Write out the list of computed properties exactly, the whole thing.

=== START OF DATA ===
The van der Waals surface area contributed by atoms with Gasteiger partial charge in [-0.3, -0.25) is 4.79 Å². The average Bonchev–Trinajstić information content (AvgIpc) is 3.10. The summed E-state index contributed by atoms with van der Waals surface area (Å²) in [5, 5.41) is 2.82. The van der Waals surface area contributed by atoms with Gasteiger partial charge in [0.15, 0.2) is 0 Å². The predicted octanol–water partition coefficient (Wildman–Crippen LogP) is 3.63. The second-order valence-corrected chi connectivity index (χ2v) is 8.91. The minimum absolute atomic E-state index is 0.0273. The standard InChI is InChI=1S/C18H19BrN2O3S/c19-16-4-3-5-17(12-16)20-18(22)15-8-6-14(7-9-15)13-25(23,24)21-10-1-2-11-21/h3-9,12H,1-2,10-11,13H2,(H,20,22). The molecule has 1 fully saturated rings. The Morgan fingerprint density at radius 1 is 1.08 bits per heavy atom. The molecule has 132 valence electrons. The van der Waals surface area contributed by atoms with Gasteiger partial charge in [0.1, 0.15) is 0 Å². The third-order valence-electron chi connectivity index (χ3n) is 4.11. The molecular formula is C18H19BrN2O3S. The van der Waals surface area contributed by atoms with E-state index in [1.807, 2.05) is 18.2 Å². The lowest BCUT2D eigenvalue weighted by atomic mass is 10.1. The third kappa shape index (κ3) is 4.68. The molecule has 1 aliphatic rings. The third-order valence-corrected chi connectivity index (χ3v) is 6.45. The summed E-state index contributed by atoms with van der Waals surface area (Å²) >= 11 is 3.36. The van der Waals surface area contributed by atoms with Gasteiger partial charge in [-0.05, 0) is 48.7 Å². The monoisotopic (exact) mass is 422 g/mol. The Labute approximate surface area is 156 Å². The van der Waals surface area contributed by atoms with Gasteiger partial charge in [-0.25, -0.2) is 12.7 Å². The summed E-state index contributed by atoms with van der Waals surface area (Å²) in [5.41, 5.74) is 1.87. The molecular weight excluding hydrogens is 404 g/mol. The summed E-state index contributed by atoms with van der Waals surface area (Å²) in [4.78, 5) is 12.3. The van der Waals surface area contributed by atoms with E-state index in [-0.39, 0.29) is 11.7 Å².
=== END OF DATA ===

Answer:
The van der Waals surface area contributed by atoms with Gasteiger partial charge in [-0.3, -0.25) is 4.79 Å². The average Bonchev–Trinajstić information content (AvgIpc) is 3.10. The summed E-state index contributed by atoms with van der Waals surface area (Å²) in [5, 5.41) is 2.82. The van der Waals surface area contributed by atoms with Gasteiger partial charge in [0.15, 0.2) is 0 Å². The predicted octanol–water partition coefficient (Wildman–Crippen LogP) is 3.63. The second-order valence-corrected chi connectivity index (χ2v) is 8.91. The minimum absolute atomic E-state index is 0.0273. The standard InChI is InChI=1S/C18H19BrN2O3S/c19-16-4-3-5-17(12-16)20-18(22)15-8-6-14(7-9-15)13-25(23,24)21-10-1-2-11-21/h3-9,12H,1-2,10-11,13H2,(H,20,22). The molecule has 1 fully saturated rings. The Morgan fingerprint density at radius 1 is 1.08 bits per heavy atom. The molecule has 132 valence electrons. The van der Waals surface area contributed by atoms with Gasteiger partial charge in [0.1, 0.15) is 0 Å². The third-order valence-electron chi connectivity index (χ3n) is 4.11. The molecular formula is C18H19BrN2O3S. The van der Waals surface area contributed by atoms with E-state index in [1.807, 2.05) is 18.2 Å². The lowest BCUT2D eigenvalue weighted by atomic mass is 10.1. The third kappa shape index (κ3) is 4.68. The molecule has 1 aliphatic rings. The third-order valence-corrected chi connectivity index (χ3v) is 6.45. The summed E-state index contributed by atoms with van der Waals surface area (Å²) >= 11 is 3.36. The van der Waals surface area contributed by atoms with Gasteiger partial charge in [-0.05, 0) is 48.7 Å². The monoisotopic (exact) mass is 422 g/mol. The Labute approximate surface area is 156 Å². The van der Waals surface area contributed by atoms with Gasteiger partial charge in [-0.25, -0.2) is 12.7 Å². The summed E-state index contributed by atoms with van der Waals surface area (Å²) in [5.41, 5.74) is 1.87. The molecular weight excluding hydrogens is 404 g/mol. The summed E-state index contributed by atoms with van der Waals surface area (Å²) in [4.78, 5) is 12.3. The van der Waals surface area contributed by atoms with E-state index in [-0.39, 0.29) is 11.7 Å².